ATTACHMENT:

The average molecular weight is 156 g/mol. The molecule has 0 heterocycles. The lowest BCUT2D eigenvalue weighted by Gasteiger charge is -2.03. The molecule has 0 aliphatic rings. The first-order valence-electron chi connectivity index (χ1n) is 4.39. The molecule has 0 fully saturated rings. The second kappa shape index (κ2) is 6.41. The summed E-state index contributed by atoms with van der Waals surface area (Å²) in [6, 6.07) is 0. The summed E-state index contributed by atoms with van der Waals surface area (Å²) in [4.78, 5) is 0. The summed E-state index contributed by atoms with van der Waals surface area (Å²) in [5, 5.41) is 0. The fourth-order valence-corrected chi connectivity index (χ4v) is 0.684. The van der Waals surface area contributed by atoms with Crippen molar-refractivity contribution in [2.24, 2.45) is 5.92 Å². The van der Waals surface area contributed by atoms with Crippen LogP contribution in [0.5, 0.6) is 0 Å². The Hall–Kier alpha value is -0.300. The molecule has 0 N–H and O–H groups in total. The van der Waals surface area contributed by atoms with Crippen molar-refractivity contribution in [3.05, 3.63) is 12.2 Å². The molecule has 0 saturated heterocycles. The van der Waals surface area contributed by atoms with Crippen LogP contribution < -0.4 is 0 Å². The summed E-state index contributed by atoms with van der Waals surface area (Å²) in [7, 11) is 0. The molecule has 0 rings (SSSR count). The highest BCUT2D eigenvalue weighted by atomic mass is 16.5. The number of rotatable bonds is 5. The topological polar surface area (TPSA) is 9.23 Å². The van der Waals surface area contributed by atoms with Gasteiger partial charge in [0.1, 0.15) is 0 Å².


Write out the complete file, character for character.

The average molecular weight is 156 g/mol. The molecule has 0 heterocycles. The lowest BCUT2D eigenvalue weighted by Gasteiger charge is -2.03. The molecule has 0 aliphatic rings. The first-order valence-electron chi connectivity index (χ1n) is 4.39. The molecule has 0 fully saturated rings. The second kappa shape index (κ2) is 6.41. The summed E-state index contributed by atoms with van der Waals surface area (Å²) in [6, 6.07) is 0. The summed E-state index contributed by atoms with van der Waals surface area (Å²) in [4.78, 5) is 0. The summed E-state index contributed by atoms with van der Waals surface area (Å²) in [5, 5.41) is 0. The fourth-order valence-corrected chi connectivity index (χ4v) is 0.684. The van der Waals surface area contributed by atoms with Crippen molar-refractivity contribution in [2.24, 2.45) is 5.92 Å². The van der Waals surface area contributed by atoms with Crippen LogP contribution in [0.5, 0.6) is 0 Å². The Hall–Kier alpha value is -0.300. The molecule has 0 N–H and O–H groups in total. The van der Waals surface area contributed by atoms with Crippen molar-refractivity contribution in [3.05, 3.63) is 12.2 Å². The molecule has 0 saturated heterocycles. The van der Waals surface area contributed by atoms with Crippen LogP contribution < -0.4 is 0 Å². The summed E-state index contributed by atoms with van der Waals surface area (Å²) in [7, 11) is 0. The molecule has 0 rings (SSSR count). The highest BCUT2D eigenvalue weighted by atomic mass is 16.5. The number of rotatable bonds is 5. The topological polar surface area (TPSA) is 9.23 Å². The van der Waals surface area contributed by atoms with Gasteiger partial charge in [0.1, 0.15) is 0 Å².